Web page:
In this post we present some basic facts about our region so that readers are aware of the challenges that are to be addressed. South Asia is home to 25 percent of the world’s population. Yet, it contains: 50 percent of the world’s poor people 66 percent of the world’s malnourished children 33 percent of the world’s child deaths every year 50 percent of the world’s adult illiterates (over the age of 15) 40 percent of the world’s out-of-school children (ages 6 to 14) Of South Asia’s population of 1.3 billion, approximately 1 billion (85 percent) are classified as poor surviving on less than $2 per day. Half of the region’s adults are illiterates, half of its children between the ages of 6 and 14 attend no school at all, 40 percent of its primary school children drop out before reaching the 5th grade. It is no wonder that...

Ghalib / 25.12.2008

We need someone to shake us up at this time and Ghalib does it with panache: ka'be meN jaa bajaaeNge naaquus ab to baaNdhaa hai dayr meN iHraam we will go beat the gong in the Ka'bah we have tied the holy cloak in the temple The conventional associations between Ka’bah/iHraam and dayr/naaquus are obvious and Ghalib’s intention to provoke us into rethinking the conventions is also obvious in his iconoclastic mixing of the associations. The detailed interpretation of the sh’er can be found at Mehr-e-Niimroz. Here we raise some questions triggered by the images that came to mind on reading this verse. The image is of a Montessori where the teacher has given a class of six-year olds a set of four picture blocks to mix and match – Ka’bah, iHraam, dayr, naaquus. One would expect most children, home-schooled in their religious traditions, to make the obvious pairings. Now, the teacher mixes...

Development / 24.12.2008

We never get away from blaming corruption for everything that is wrong in South Asia. Corruption is our biggest problem, it is repeated, and until we can deal with it we will be unable to develop. No one is a fan of corruption but where is the evidence for such a strong assertion? In two posts (here and here), we have argued for a nuanced perspective. In this post, we put forward some counterintuitive conclusions. The trigger for the post is the recent high profile incidents of political and financial corruption in the United States. In the state of Illinois, where the previous governor is already in prison, the incumbent is charged with trying to auction off political office in what is being termed as a standard practice – ‘pay for play’. And the financial corruption on Wall Street to the tune of $50 billion is said...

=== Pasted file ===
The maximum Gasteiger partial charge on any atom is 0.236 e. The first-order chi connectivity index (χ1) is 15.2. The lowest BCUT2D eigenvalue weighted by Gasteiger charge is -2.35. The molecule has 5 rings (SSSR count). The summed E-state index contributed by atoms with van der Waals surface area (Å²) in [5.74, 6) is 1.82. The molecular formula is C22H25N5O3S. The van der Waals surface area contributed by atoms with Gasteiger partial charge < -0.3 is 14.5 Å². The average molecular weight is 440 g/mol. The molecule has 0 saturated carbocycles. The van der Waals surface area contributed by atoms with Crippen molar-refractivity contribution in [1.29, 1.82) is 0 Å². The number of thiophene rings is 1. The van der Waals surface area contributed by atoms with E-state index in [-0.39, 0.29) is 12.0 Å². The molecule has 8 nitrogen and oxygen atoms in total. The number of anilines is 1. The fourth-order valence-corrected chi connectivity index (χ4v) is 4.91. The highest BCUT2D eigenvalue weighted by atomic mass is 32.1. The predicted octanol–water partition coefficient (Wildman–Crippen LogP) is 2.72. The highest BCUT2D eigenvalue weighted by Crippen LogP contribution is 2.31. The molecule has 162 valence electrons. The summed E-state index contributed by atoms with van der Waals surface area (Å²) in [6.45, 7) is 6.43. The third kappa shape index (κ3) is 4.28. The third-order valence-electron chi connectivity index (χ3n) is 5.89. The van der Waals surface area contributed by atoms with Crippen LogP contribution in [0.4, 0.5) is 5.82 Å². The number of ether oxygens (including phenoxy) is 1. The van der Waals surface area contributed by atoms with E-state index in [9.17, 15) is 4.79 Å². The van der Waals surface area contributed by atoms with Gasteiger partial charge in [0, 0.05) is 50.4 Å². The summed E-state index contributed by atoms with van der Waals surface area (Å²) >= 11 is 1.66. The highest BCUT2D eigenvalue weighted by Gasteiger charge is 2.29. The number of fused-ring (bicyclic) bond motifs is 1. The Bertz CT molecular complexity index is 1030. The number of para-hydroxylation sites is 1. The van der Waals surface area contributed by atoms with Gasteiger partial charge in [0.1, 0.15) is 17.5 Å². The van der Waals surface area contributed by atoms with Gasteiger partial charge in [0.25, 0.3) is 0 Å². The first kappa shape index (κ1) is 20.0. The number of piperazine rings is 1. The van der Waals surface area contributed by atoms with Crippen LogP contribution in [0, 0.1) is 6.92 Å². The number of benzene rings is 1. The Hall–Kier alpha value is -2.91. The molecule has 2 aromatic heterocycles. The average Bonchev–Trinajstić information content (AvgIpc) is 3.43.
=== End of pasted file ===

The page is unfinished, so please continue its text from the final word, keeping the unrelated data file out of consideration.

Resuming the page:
South Asia / 19.12.2008

Continued from Hinduism – 4: Early Interactions with Muslims In an earlier post in this series we identified two defining characteristics of Hinduism – its localized religious practice and political organization and its universal and rigid social stratification. In this post we discuss how these two characteristics shaped the interaction with Muslims and how the practices of Hinduism were affected as a result. First, on the social front, it seems reasonable to argue that the diversity of practice and localization of political organization of Hinduism in India made it relatively easy for outsiders to establish a base both physically and socially. An external force had only to overcome a local ruler to establish its presence. There was no all-India perception of an assault on Hinduism that could lead all the local forces to unite against an external enemy – such a response, had it been possible, would...

Ghalib / 14.12.2008

We wondered what Ghalib might have said post-Mumbai?                 ham muvahhid haiN hamaaraa kesh hai tark-e rusuum millateN jab miT gaiiN ajzaa-e iimaaN ho gaiiN we are monists, our religion is the renunciation of customs when communities are erased they become parts of the faith   Remember that Ghalib lived in an age of decay, chaos and conflict – he must have been very alive to the issue of divisions. The Mutiny against the British was a united initiative of many communities; the punishments were meted our very selectively to sow the seeds of division. These divisions are still with us and we continue to pay a very heavy price for them. All the more reason to pay heed to Ghalib. The bottom line in this verse is that our fundamental humanity is common; our practices may differ. Only when we rise above the differences in our practices do we discover that...